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Minecraft "incompatible" with Steam terms of service

Steam too restrictive for Mojang, but still the best digital service

Mojang's Markus Persson has revealed that Minecraft isn't sold through Valve's Steam service because of its restrictive terms of service.

In a post on his personal blog, Persson praised Steam as, "the best digital distribution platform I've ever seen." However, it doesn't offer the sort of freedom a game like Minecraft demands.

"Being on Steam limits a lot of what we're allowed to do with the game, and how we're allowed to talk to our users," he wrote.

"We (probably?) wouldn't be able to, say, sell capes or have a map market place on minecraft.net that works with steam customers in a way that keeps Valve happy."

"It would effectively split the Minecraft community into two parts, where only some of the players can access all of the weird content we want to add to the game."

Persson revealed that Mojang is talking to Valve to resolve the situation, and claimed that he understood the need to control the platform.

"There's a certain inherent incompatibility between what we want to do and what they want to do," he added.

Persson's explanation offers a new perspective on EA's decision to remove its games from Steam, including Crysis 2, Dragon Age II, and the forthcoming Battlefield 3.

"We take direct responsibility for providing patches, updates, additional content and other services to our players," wrote EA's senior vice president of global online David Demartini in a blog post in July.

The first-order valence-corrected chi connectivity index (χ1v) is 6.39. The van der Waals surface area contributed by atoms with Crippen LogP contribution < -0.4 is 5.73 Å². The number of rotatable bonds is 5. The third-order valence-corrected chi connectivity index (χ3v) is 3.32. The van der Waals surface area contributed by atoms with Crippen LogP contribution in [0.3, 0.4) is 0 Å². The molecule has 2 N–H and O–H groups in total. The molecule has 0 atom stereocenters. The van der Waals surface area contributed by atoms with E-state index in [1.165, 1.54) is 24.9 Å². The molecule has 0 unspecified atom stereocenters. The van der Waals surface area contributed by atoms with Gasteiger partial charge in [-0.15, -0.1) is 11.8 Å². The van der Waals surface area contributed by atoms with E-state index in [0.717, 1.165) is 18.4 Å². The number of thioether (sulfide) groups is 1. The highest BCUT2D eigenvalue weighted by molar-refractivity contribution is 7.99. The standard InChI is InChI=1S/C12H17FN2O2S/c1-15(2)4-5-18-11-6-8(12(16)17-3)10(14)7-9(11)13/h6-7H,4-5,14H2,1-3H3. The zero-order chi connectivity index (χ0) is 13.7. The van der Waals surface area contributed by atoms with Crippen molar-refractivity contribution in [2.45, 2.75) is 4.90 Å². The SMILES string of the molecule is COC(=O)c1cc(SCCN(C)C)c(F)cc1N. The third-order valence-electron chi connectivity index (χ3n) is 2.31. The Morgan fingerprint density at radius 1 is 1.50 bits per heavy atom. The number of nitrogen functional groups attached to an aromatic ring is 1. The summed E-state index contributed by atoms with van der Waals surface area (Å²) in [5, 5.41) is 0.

"Unfortunately, if we're not allowed to manage this experience directly and establish a relationship with you, it disrupts our ability to provide the support you expect and deserve."

"At present, there is only one download service that will not allow this relationship. This is not our choice, and unfortunately it is their customer base that is most impacted by this decision."

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Matthew Handrahan avatar

Matthew Handrahan

Editor-in-Chief

Matthew Handrahan joined GamesIndustry in 2011, bringing long-form feature-writing experience to the team as well as a deep understanding of the video game development business. He previously spent more than five years at award-winning magazine gamesTM.

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